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Tom Flanagan

Tom Flanagan


A Senate referendum: Would Harper dare? Add to ...

As senators fall like bowling pins, due to resignations, suspensions, and investigations, holding a referendum on the Senate’s future seems more and more attractive. But there are many practical difficulties.

We don’t know yet whether the unanimous procedure for amending the Constitution (support of all provinces) or the general procedure (seven provinces with 50 per cent of the population) will be required to abolish or reform the Senate.

Moreover, the government can’t just call a referendum; it has to follow the time-consuming provisions of the Referendum Act, passed in 1992, to authorize the referendum on the Charlottetown Accord. Any referendum question must be approved by both houses of Parliament. Debate in the Commons would be protracted, and additional complications might arise in the Senate, where some members might oppose a referendum about abolishing their own jobs.

Once a question had been agreed upon, the conduct of the referendum would turned over to Elections Canada, with work and expense similar to that involved in managing a general election. Time would be required to print ballots, rent polling places, hire and train vote-counters, and arrange for publicity. The timeline must also allow for the Act’s requirement that committees wishing to spend more than $5,000 campaigning on either side of the question must register with Elections Canada.

After all of this, we might be well into 2015. Remember that under fixed-election-date legislation, a general election is tentatively scheduled for Oct. 19, 2015. Would we really want to hold a referendum on the Senate just a few months before a general election? The moans about duplication and waste of money would be deafening. The general election could be postponed until 2016, but that would bring a new round of grousing about how Prime Minister Stephen Harper, who in 2008 ignored his own fixed-date legislation to go to the polls early, was ignoring it again to prolong his time in office.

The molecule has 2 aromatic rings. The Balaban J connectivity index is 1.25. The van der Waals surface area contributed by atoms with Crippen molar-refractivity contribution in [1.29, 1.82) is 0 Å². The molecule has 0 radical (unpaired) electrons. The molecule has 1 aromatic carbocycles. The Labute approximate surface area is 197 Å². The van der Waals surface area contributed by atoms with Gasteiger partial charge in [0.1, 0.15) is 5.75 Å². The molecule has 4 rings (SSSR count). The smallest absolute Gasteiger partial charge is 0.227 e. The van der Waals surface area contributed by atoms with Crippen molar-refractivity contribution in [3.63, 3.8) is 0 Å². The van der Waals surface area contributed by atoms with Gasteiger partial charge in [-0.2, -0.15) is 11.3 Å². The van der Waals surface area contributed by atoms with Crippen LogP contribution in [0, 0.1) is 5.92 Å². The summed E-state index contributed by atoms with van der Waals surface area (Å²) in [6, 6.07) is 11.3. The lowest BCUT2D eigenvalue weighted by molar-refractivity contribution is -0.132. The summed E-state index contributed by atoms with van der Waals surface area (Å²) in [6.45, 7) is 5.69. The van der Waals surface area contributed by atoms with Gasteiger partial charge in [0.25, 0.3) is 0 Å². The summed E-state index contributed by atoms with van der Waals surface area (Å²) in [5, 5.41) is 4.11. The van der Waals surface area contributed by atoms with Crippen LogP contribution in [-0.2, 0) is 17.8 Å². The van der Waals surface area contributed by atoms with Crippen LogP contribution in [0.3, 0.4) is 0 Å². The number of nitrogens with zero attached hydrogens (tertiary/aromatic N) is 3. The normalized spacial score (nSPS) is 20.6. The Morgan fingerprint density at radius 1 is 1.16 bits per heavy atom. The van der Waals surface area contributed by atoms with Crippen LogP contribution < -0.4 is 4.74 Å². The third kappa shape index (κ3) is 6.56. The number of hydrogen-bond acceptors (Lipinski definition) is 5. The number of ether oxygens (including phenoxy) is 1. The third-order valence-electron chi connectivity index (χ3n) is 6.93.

Another option would be to hold the referendum and general election on the same day, thus saving $300-million by consolidating electoral events. This would satisfy fiscal hawks but would violate the Referendum Act, which stipulates that a referendum cannot be held during the writ period of a general election. The Act itself would have to be amended, triggering an all-out political brawl.

Holding a referendum at the same time as a general election allows a referendum question to influence the voters’ choice of candidates for elected office. George W. Bush’s campaign manager, Karl Rove, encouraged state Republican governments to put same-sex marriage on the ballot in 2004, energizing the Republican base to turn out and vote for Mr. Bush while opposing gay marriage.

In Canada, it is far from clear what the impact of a referendum on the Senate would be. A question about abolition might pump up the NDP, who have historically held that position, thereby blunting the threat from Justin Trudeau’s resurgent Liberals. However, the Conservatives might not want to take the chance of deflecting opinion away from free trade, balanced budgets, and tax cuts, which are their best issues.

There is, however, an option that might interest a strategically minded prime minister. The Act requires that any referendum question must be capable of being answered yes or no, but it also allows more than one question to be asked. Two or three carefully crafted questions might be able to bring a majority of voters on side with the Conservative proposition of an elected Senate – or allow the Conservatives to get on side with abolition, if that seemed to be the majority view.

The safest course is probably to make a campaign pledge to hold a Senate referendum after the 2015 election. But people for whom safety is the highest concern don’t become political leaders. Brian Mulroney, the last Conservative prime minister, famously “rolled the dice” over the Meech Lake and Charlottetown Accords. Will Mr. Harper roll the dice over the Senate?

Tom Flanagan is a Distinguished Fellow at the School of Public Policy, University of Calgary, and a former campaign manager for conservative parties.

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